You may want to grab a mug, or a bottle – this could take a while. Today is a continuation of my last post “Return to Gleichen“. In that post I introduced a dozen uncleaned fish. One of the fish was infected with a parasite and had to be tossed. I tried dressing it and putting lipstick on it. Even though it looked like a good fish, it was just a piggy – no market for you.
The remaining fish are presented as pairs – raw fish followed by cleaned fish. The tools I use for cleaning fish are Lightoom, The Nix suite, and very rarely Adobe Photoshop when I want to remove something. Silver Efex Pro is from the Nix Suite and is wonderful for working with black and white images. Analog Efex Pro is also from the Nix suite and it is used to emulate old film, complete with flaking paper. Colour Efex Pro is another Nix tool and is used for bringing out detail.
The first pair of images is in response to a curiosity Keith had. First, I went too far in the post processing department, and then dialed it back to something that wasn’t too garish. I used both Colour Efex Pro and Lightroom. I am undecided with the result. The image gets 3 stars because it does not merit 4. Score: 1 piggy; 1 – 3 star.
In the following quartet of pairs, the adjustments included applying the landscape colour profile, changing the aspect ratio on two of them to 16 x 9, selective sharpening, and minor dehaze and clarity changes. I am pleased with all of them, and especially pleased that there is at lest one new addition to the thin line series, and possibly a second addition. Score: 1 piggy; 1 – 3 star, 4 – 4 star.
On these next two pairs my photographic and processing intents were unclear. For fun I played around with Analog Efex Pro. The results get experiment points, but because my intent was vague at best, the final images leave me neutral. There is not enough, too much, lighting isn’t flat enough, no heart. Score: 3 Piggies; 1 – 3 star; 4 – 4 star.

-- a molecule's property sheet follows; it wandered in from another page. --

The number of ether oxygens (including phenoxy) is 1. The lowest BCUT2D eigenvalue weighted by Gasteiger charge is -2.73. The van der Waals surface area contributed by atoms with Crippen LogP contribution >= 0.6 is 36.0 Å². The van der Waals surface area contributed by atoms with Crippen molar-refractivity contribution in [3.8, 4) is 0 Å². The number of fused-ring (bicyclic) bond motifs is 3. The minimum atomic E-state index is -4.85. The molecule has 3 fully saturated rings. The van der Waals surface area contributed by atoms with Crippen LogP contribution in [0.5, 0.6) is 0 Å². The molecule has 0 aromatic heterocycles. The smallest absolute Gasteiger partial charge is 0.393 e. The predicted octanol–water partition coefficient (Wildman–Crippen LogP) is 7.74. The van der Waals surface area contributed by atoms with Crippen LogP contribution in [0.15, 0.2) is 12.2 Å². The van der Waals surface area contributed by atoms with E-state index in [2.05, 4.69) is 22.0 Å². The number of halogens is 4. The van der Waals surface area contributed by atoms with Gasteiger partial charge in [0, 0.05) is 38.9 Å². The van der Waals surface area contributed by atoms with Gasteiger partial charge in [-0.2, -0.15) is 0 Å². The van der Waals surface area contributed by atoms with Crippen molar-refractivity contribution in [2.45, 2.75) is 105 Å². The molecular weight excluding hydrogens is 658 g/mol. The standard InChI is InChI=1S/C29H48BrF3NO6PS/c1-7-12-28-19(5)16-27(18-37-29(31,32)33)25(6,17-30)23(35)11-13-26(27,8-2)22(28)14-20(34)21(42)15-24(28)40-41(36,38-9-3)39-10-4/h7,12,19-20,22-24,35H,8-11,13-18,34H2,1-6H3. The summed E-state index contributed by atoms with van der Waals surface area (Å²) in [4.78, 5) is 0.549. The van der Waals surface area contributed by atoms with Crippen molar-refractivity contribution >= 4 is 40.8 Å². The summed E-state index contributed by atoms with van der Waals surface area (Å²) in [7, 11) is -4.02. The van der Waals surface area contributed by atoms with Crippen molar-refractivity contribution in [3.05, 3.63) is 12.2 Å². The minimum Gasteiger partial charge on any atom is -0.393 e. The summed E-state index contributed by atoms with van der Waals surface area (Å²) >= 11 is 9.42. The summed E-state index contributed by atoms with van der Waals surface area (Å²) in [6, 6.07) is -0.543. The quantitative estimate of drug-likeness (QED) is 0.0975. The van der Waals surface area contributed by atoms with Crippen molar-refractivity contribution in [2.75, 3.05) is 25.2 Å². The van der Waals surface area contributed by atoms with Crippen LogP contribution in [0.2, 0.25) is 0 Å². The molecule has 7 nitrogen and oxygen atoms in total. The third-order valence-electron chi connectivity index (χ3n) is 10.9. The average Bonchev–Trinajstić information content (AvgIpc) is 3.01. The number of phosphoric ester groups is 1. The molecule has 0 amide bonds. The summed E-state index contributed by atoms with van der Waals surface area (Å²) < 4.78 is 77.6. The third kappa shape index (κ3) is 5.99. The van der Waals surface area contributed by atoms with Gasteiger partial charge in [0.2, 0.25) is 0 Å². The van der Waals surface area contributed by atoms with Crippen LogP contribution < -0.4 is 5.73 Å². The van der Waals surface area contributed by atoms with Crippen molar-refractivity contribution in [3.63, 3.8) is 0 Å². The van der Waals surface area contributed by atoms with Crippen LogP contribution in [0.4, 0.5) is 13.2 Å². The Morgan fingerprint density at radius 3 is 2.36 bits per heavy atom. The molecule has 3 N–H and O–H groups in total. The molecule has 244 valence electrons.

On these next three pairs there were a range of adjustments They included applying the landscape colour profile, selective sharpening, minor dehaze and clarity changes, and Silver Efex Pro for the black and white one. The bee hive photo from a previous Gleichen ramble now has a buddy, and that makes me smile. The black and white image nearly didn’t make it. But once the distracting red was out, the image was much better.
Score: 3 Piggies; 1 – 3 star; 7 – 4 star.
A fishing trip begins with a particular cove in mind, and I rarely get as far as the intended bay. There is also in the back of my mind a list of ongoing collections, for which I am on the lookout. Silos is one of those collections. At the time of capture, I thought the next image might be a 5. A few light touches later, my initial thought was confirmed. Score: 3 Piggies; 1 – 3 star; 7 – 4 star; 1 – 5 star (yeah me). As a general trend the number of piggies is a little high, and 5’s are just so very rare. It was a very good fishing trip.
As always I look forward to your comments
2 Replies to “Five Four Piggies”
So of course the first thing I did was go back to the original raw series to see which had been left out. Poor abandoned building, abandoned once more.
There can be much discussion about how much editing is too much, or not enough, and I think you’ve struck the right balance here, given the subjects on the line, so to speak. I’ve sometimes found that deliberately doing too much editing gives me a sense of what will go wrong, and I can look for that in the less dramatic settings.
Of the building photos, I think you’re right. The only possible redemption is on the square one where you crop in even further to have only the building, no background at all, and hope the trim in contrast to the textures of the wall makes it worth looking at. I’m dubious this will rescue the photo, but you never know.
The water tower and grain elevator have become my favourites post-processing. It’s odd, but the more I look at the shaft of sunlight one, the more I’m confused. My eye can swirl around in the clouds ok, but then it descends the shaft of sunlight and does’t know what to do. There’s something just to the left of the shaft, but all I can see in this version of the shot is a whitish building. I think. My eye sort of expects to find something in the grass along the line to the shaft, but my brain knows that it would be near impossible to get something in the right place at the right apparent size. Such is life, not everything works out.
As always, thank you (belated though it may be) for visiting and commenting.